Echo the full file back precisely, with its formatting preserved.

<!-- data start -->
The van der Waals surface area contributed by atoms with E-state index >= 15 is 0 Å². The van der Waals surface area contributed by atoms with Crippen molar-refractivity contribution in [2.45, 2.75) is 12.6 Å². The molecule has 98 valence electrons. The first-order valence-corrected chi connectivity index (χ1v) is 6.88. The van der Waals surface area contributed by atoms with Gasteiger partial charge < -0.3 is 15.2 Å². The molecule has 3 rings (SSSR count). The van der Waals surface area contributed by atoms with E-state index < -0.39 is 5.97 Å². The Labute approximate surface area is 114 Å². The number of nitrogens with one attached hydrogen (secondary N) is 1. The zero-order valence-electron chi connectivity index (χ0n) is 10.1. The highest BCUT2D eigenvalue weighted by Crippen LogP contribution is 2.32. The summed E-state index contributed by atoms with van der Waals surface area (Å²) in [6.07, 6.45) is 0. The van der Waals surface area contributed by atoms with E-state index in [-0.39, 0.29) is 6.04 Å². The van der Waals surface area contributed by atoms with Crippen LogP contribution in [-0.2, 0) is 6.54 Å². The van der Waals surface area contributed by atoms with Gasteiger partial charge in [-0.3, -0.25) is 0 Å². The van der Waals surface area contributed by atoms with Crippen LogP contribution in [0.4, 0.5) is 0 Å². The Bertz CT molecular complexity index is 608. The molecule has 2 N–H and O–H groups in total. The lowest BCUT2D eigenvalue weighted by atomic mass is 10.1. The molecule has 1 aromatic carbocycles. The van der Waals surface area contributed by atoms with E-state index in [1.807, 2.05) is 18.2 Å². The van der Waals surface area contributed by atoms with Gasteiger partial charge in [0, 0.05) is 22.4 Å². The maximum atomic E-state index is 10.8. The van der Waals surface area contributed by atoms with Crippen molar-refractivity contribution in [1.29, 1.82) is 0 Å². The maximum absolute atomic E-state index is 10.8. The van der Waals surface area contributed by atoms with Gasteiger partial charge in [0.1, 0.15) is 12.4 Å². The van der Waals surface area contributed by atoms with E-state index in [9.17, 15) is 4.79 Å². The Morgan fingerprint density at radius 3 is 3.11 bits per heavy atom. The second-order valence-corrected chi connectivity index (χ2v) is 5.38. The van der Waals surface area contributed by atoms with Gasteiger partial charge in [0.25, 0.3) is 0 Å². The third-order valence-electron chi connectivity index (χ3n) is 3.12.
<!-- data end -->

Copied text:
The van der Waals surface area contributed by atoms with E-state index >= 15 is 0 Å². The van der Waals surface area contributed by atoms with Crippen molar-refractivity contribution in [2.45, 2.75) is 12.6 Å². The molecule has 98 valence electrons. The first-order valence-corrected chi connectivity index (χ1v) is 6.88. The van der Waals surface area contributed by atoms with Gasteiger partial charge < -0.3 is 15.2 Å². The molecule has 3 rings (SSSR count). The van der Waals surface area contributed by atoms with E-state index < -0.39 is 5.97 Å². The Labute approximate surface area is 114 Å². The number of nitrogens with one attached hydrogen (secondary N) is 1. The zero-order valence-electron chi connectivity index (χ0n) is 10.1. The highest BCUT2D eigenvalue weighted by Crippen LogP contribution is 2.32. The summed E-state index contributed by atoms with van der Waals surface area (Å²) in [6.07, 6.45) is 0. The van der Waals surface area contributed by atoms with E-state index in [-0.39, 0.29) is 6.04 Å². The van der Waals surface area contributed by atoms with Crippen LogP contribution in [-0.2, 0) is 6.54 Å². The van der Waals surface area contributed by atoms with Gasteiger partial charge in [-0.3, -0.25) is 0 Å². The van der Waals surface area contributed by atoms with Crippen LogP contribution in [0.4, 0.5) is 0 Å². The Bertz CT molecular complexity index is 608. The molecule has 2 N–H and O–H groups in total. The lowest BCUT2D eigenvalue weighted by atomic mass is 10.1. The molecule has 1 aromatic carbocycles. The van der Waals surface area contributed by atoms with E-state index in [1.807, 2.05) is 18.2 Å². The van der Waals surface area contributed by atoms with Gasteiger partial charge in [0, 0.05) is 22.4 Å². The maximum atomic E-state index is 10.8. The van der Waals surface area contributed by atoms with Crippen molar-refractivity contribution in [1.29, 1.82) is 0 Å². The maximum absolute atomic E-state index is 10.8. The van der Waals surface area contributed by atoms with Gasteiger partial charge in [0.1, 0.15) is 12.4 Å². The van der Waals surface area contributed by atoms with E-state index in [9.17, 15) is 4.79 Å². The Morgan fingerprint density at radius 3 is 3.11 bits per heavy atom. The second-order valence-corrected chi connectivity index (χ2v) is 5.38. The van der Waals surface area contributed by atoms with Gasteiger partial charge in [0.25, 0.3) is 0 Å². The third-order valence-electron chi connectivity index (χ3n) is 3.12.